And where did Williams get the idea that he should load up his mother’s pickup truck with guns and go try to assassinate members of liberal organizations?

Williams watched the news on television and was upset by “the way Congress was railroading through all these left-wing agenda items,” his mother said.

Scocca credits a commenter, Andrew Brockover, with mention of this incident:

In July of 2008, unemployed truck driver Jim Adkisson opened fire with a shotgun during a performance of “Annie” at the Tennessee Valley Unitarian Universalist Church, killing two people and wounding several others.

Adkisson attacked the church because he identified it as liberal, and he had specifically planned to go out and assassinate liberals. “This was a symbolic killing,” he wrote in a four-page manifesto. “Who I wanted to kill was every Democrat in the Senate, + House, the 100 people in Bernard Goldberg’s book. I’d like to kill everyone in the Mainstream Media. But I knew these people were inaccessible to me.”

I don’t blame Bernard Goldberg or the half-guv or various other right-wing bloviators for attacking and killing people. They clearly have not done so.

(And to be fair to Goldberg, I don’t think he’s engaged in eliminationist rhetoric. He’s a conservative critic of what he considers the liberal media, and that’s it.)

They’re not criminals and shouldn’t be treated as such, but they can be held responsible, in words, for their words.

~~~

Violent rhetoric and actions are hardly the sole province of rightists. Leftists have their—our—own sordid history of denunciation and assassination, bloviations and bombings, and we have made our own poor excuses for the likes of the Weather Underground.

This isn’t about “balance” and “both sides do it”; it is about history and evidence.

And the evidence today points right.





The way is dark, the light is dim

15 01 2011

So I was going to write something about civility in politics.

Three times, I was going to write something about civility in politics—even had a header for one of ’em—but then I remembered: Been there, done that.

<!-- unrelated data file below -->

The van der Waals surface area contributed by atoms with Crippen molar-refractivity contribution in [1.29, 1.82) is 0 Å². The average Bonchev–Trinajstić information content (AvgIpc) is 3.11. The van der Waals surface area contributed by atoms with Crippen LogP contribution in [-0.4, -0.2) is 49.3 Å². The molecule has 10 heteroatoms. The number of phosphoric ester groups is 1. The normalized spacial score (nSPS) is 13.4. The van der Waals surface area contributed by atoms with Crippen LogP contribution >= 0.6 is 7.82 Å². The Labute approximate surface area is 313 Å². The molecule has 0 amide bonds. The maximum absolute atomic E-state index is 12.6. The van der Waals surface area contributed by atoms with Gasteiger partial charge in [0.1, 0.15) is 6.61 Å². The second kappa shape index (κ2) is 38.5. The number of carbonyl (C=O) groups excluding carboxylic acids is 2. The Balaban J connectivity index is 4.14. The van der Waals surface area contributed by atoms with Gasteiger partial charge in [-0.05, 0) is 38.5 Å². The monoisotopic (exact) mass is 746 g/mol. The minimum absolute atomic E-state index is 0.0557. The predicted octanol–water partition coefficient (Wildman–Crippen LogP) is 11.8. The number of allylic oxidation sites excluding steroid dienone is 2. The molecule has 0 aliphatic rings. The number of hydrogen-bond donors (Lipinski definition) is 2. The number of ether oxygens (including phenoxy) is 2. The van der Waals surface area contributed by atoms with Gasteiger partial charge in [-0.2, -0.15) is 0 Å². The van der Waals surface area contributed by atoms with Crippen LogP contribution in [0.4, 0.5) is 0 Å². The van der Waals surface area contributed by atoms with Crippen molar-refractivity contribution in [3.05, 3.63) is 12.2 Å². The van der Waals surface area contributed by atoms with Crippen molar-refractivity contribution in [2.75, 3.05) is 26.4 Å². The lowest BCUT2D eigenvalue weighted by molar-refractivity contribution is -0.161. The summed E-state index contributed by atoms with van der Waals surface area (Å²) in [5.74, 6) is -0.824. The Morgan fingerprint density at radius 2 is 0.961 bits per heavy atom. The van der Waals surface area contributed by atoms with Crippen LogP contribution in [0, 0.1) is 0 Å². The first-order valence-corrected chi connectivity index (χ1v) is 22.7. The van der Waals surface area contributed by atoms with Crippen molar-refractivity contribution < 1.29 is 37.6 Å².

I think civility is a fine thing, and as mentioned in a very early post, I very much like the idea of going at it hammer and tongs with someone—and then eating pie.

Argument and pie: What could be better?

I still believe that. But I also believe that, in the face of incivility, tut-tutting about the rudeness of the other fellow is of no use; no, the correct response is tit-tatting: if he broke a metaphorical bottle over your head, and if you don’t like having metaphorical bottles broken over your head, then you smash one over his. If he comes back with a verbal fist to the face, then a lexical plank upside the head is appropriate.

Do not let the adversary get away with anything. Make him pay. And when he gets tired of being bloodied—and acts accordingly—then so should you.

The rules of politics are set and enforced by the participants, so if you want civility, you not only have to practice that civility, you have to enforce it—which means you have to punish incivility.

There is no other way.

~~~

It should be obvious that what works in politics does not necessarily work in, say, intimate or even collegial relationships, nor, for that matter, in the practice of science or in the arts or religion. (The truly interesting question is whether these gladiatorial tactics are appropriate to war—but I leave that to the military strategists among you.) My understanding of politics is predicated on conflict; my understanding of friendship is not.

~~~

I don’t think the Tea Partiers are fascists anymore than I thought GW Bush was Hitler, and any such comparisons are as sloppy and mendacious as those linking Obama to Stalin or Osama bin Laden.

“Sloppy and mendacious”: But what if people really are afraid that Obama is a Secret Musselman in thrall to an anti-colonialist anti-American communist conspiracy?

Grow up.

The evidence is lacking, just as evidence that Bush planned the hijackings on Sept 11 is lacking. The sincerity of beliefs matters not one whit if those beliefs are, to quote a couple of automotive philosophers, “unencumbered by the thought process”.

The proper response to such charges is either mockery or a swift linguistic kick in the shins.

~~~

Well, okay, the fists-up response is not always appropriate. One can engage in a kind of political discourse which seeks understanding, and to which nonsense might best be met with questions as to why the interlocutor believes that, or even a polite I disagree.

And, ff course, if one is outnumbered and such verbal disagreement could lead to a physical beatdown, keeping one’s trap shut is also a fine tactic.

~~~

I hate eliminationist talk, and find it stupid and counterproductive, if not potentially dangerous. I don’t  engage in such talk, don’t laugh at jokes about assassination, don’t as a general matter invite the spectre of real violence into the arena of politics.

It’s not because I’m good, but because I’m an Arendtian, and I think politics has a purpose which can be shattered by violence.

(Yes, I have invited public figures to engage in anatomically impossible acts on themselves, and will likely do so again the future. These aren’t my best moments, but I think a not-unreasonable response to the denigration and dehumanization of an entire category of human beings.)